تعریف ویژگی های ورزش ناسالم در ارتباط با تشخیص بیماری اختلال تغذیه ای و اختلال غذایی
|کد مقاله||سال انتشار||مقاله انگلیسی||ترجمه فارسی||تعداد کلمات|
|31479||2014||8 صفحه PDF||سفارش دهید||محاسبه نشده|
Publisher : Elsevier - Science Direct (الزویر - ساینس دایرکت)
Journal : Psychology of Sport and Exercise, Volume 15, Issue 1, January 2014, Pages 116–123
Objectives The current study sought to compare different features of unhealthy exercise on associations with disordered eating and their ability to identify individuals with eating disorders. A secondary aim of the study was to compare prevalence and overlap of different aspects of unhealthy exercise and potential differences in their gender distribution. Design Cross-sectional epidemiological study. Methods A community-based sample of men (n = 592) and women (n = 1468) completed surveys of health and eating patterns, including questions regarding exercise habits and eating disorder symptoms. Results Compulsive and compensatory features of exercise were the best predictors of disordered eating and eating disorder diagnoses compared to exercise that was excessive in quantity. Further, compulsive and compensatory aspects of unhealthy exercise represented overlapping, yet distinct qualities in both men and women. Conclusions Including the compulsive quality among the defining features of unhealthy exercise may improve identification of eating disorders, particularly in men. Results suggest that the compensatory aspect of unhealthy exercise is not adequately captured by the compulsive aspect of unhealthy exercise. Thus, interventions that target unhealthy exercise behaviors among high-risk individuals, such as athletes, may benefit from addressing both the compulsive and compensatory aspects of unhealthy exercise. Future prospective longitudinal studies will aid in determining the direction of the association between these features of unhealthy exercise and the onset of eating pathology.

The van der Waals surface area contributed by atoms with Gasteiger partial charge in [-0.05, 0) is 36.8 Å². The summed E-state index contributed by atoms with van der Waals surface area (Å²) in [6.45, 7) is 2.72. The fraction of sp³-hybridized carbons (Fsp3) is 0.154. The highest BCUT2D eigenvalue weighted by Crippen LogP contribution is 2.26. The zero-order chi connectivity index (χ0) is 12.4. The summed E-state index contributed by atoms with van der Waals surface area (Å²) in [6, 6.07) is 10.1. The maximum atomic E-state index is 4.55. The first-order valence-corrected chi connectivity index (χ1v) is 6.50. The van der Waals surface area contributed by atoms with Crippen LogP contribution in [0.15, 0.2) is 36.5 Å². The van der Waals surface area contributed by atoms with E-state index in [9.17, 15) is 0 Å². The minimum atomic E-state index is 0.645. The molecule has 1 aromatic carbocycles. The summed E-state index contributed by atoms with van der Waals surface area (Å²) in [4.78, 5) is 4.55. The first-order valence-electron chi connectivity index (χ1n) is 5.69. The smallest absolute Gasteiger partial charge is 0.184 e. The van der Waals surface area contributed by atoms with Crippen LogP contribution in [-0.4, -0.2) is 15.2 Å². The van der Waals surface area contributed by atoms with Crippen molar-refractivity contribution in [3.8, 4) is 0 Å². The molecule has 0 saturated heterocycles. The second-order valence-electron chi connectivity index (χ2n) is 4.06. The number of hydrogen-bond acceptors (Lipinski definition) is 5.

Exercise is an important component of a healthy lifestyle. However, when associated with a maladaptive body image, exercise can become an unhealthy behavioral feature of eating disorders (Brehm and Steffen, 1998, Lipsey et al., 2006, Meyer et al., 2011 and Vartanian et al., 2012). Problematic exercise is common in eating disorders, occurring in approximately 80% of anorexia nervosa (AN) patients and 55% of bulimia nervosa (BN) patients in the acute phase of the disorders (Davis et al., 1997). Thus, a comprehensive understanding of the construct of unhealthy exercise is necessary for its assessment as well as eating disorder prevention and intervention. Past research provides strong support that the construct of unhealthy exercise is multifaceted (e.g., Steffen and Brehm, 1999 and Taranis and Meyer, 2011), such that both quantitative and qualitative aspects of exercise contribute to its pathological nature. Specifically, a multi-dimensional conceptualization of unhealthy exercise encompasses quantitative aspects, such as frequency and intensity of exercise (e.g., Davis & Kaptein, 2006) as well as qualitative aspects of unhealthy exercise, such as exercise preoccupation, compulsivity, and weight and shape regulation (e.g., Adkins and Keel, 2005, LePage et al., 2008, Meyer and Taranis, 2011, Polivy, 1994 and Thome and Espelage, 2004). The terms used to describe unhealthy exercise can be grouped into three domains: “excessive” – exercise characterized by excessive frequency, duration, and intensity (Davis & Fox, 1993); “compulsive” – exercise to prevent or reduce feelings of distress, exercise despite illness or injury, and preoccupation with exercise (also termed “obligatory” or “exercise addiction” in some papers) (Adkins and Keel, 2005, Meyer and Taranis, 2011, Mond et al., 2004 and Monok et al., 2012); and “compensatory” – exercise to compensate for the effects of food intake on weight or shape (APA, 1994 and LePage et al., 2008). While researchers agree that excessive, compulsive, and compensatory forms of exercise are unhealthy, there remains ambiguity regarding the extent to which each of these aspects impact eating pathology. Seigel and Hetta (2001) found that high levels of exercise were associated with compulsive exercise, but only compulsive attitudes toward exercise were associated with significant body image and eating disturbances in a community sample of young-adult women. In a larger community-based sample women, Mond and colleagues (Mond et al., 2006 and Mond et al., 2004) reported that feelings of guilt following the postponement of exercise was significantly associated with elevated levels of eating pathology and reduced quality of life whereas frequency of exercise was not. Similarly, Taranis and Meyer (2011) found no significant associations between exercise frequency and EDE-Q scores in young women. Adkins and Keel (2005) examined whether excessive or compulsive is a better descriptor of unhealthy exercise in both college men and women. Results from their investigation indicated that among individuals exercising to influence their appearance, compulsive exercise was a significant positive predictor of disordered eating, whereas duration of exercise was a significant negative predictor in multivariate models. Thus, previous studies that have investigated both the excessive and compulsive aspect of unhealthy exercise have consistently indicated that although these aspects are related, the compulsive quality of exercise, rather than excessive quantity, may be a better predictor of eating pathology. Although several studies have examined the compulsive aspect of exercise, relatively few have specifically examined exercise that is compensatory in nature. Further, to our knowledge, no studies have examined if the compensatory aspect of exercise is distinct from the compulsive aspect of exercise. LePage et al. (2008) examined associations between individuals who used vigorous exercise to control weight or shape or to counteract the effects of eating and/or fasted to influence their weight or shape with eating pathology in undergraduate women. Findings indicated that individuals who endorsed vigorous exercise reported significantly greater body dissatisfaction and dietary restraint than the control group. While this study did show associations between exercise as a compensatory behavior and disordered eating, it did not examine other aspects of unhealthy exercise. Thus, it is unclear whether the compensatory aspect of unhealthy exercise is distinct from the compulsive aspect of unhealthy exercise. Additionally, Taranis, Touyz, and Meyer (2011) posited that negative emotion when one is unable to exercise, exercise for weight or shape reasons, and rigidity of one's exercise routine are defining components of compulsive exercise. These authors found that among the hypothesized primary factors to maintain unhealthy exercise, weight control exercise (e.g., exercise for weight or shape reasons) consistently showed the strongest associations with eating pathology. Importantly, this definition does not specifically address whether exercise is used to compensate for food intake. Similarly, Mond et al., 2004 and Mond et al., 2006 and Adkins and Keel (2005) did not directly examine the compensatory aspect of exercise. Thus, little attention has been directed to the compensatory aspect of unhealthy exercise despite description of exercise as an inappropriate compensatory behavior in BN since the Diagnostic and Statistical Manual of Mental Disorders, 4th edition (DSM-IV; APA, 1994). One might argue that the compensatory quality of exercise described in the DSM-IV-TR (APA, 2000) is captured by examinations of its compulsive quality. In the context of an individual who binges but fears weight gain, unhealthy exercise may reflect a compulsion to reduce anxiety about the effects of binge-eating and to prevent dreaded weight gain. However, unhealthy exercise is not limited to those with BN, as it is a feature of AN without binge-eating and can occur in eating disorder not otherwise specified (EDNOS) in the absence of binge-eating episodes. The latter example may be particularly true for men who are more likely to be diagnosed with EDNOS than with AN or BN. In these instances, unhealthy exercise may be used to reduce anxiety, consistent with the definition of compulsions in the DSM-IV-TR, without being used to compensate for specific food intake. In addition, exercise could be compulsive without being related to the effects of exercise on weight or shape as supported in analyses by Adkins and Keel (2005) and Mond et al. (2006). Thus, “compulsive” exercise may capture aspects of “compensatory” exercise without being synonymous. Importantly, previously reported findings on the quantitative and qualitative features of unhealthy exercise come from studies that predominantly examined women. Given that men are more likely to use exercise to control weight than other means, such as dieting, purging, or fasting, it is important to extend the examination of these different aspects of unhealthy exercise to men (Lewinsohn, Seeley, Moerk, & Striegel-Moore, 2002). In addition, previous studies have focused on continuous measures of disordered eating rather than examining the ability of different forms of unhealthy exercise to predict eating disorder diagnoses. To date, no study has adequately examined the unique contributions of excessive, compulsive, and compensatory aspects of unhealthy exercise for predicting disordered eating and eating disorder diagnoses using multivariate analyses in community-based samples of both men and women. Finally, previous studies have not examined the overall prevalence and gender distribution of different aspects of unhealthy exercise in a large community sample of men and women. Thus, the purpose of the current study was to compare different aspects of unhealthy exercise (excessive, compulsive, and compensatory) on associations with disordered eating and to examine which aspect of unhealthy exercise best discriminates individuals with eating disorder diagnoses from non-eating disorder controls in a large community sample of men and women. Based on prior findings (Adkins and Keel, 2005, Mond et al., 2004, Mond et al., 2006, Seigel and Hetta, 2001 and Taranis and Meyer, 2011), we predicted that compulsive exercise would demonstrate greater associations with disordered eating than excessive exercise. Given that compensatory exercise is contingent upon concerns about the effects of eating on weight, we further predicted that compensatory exercise would be more closely associated with elevated bulimia scores compared to excessive and compulsive exercise. Finally, we predicted that participants engaging in compulsive and/or compensatory exercise would be more likely to meet criteria for an eating disorder diagnosis than participants engaging in excessive exercise or no aspect of unhealthy exercise. A secondary aim of the study was to compare different aspects of unhealthy exercise on prevalence, overlap, and gender distribution.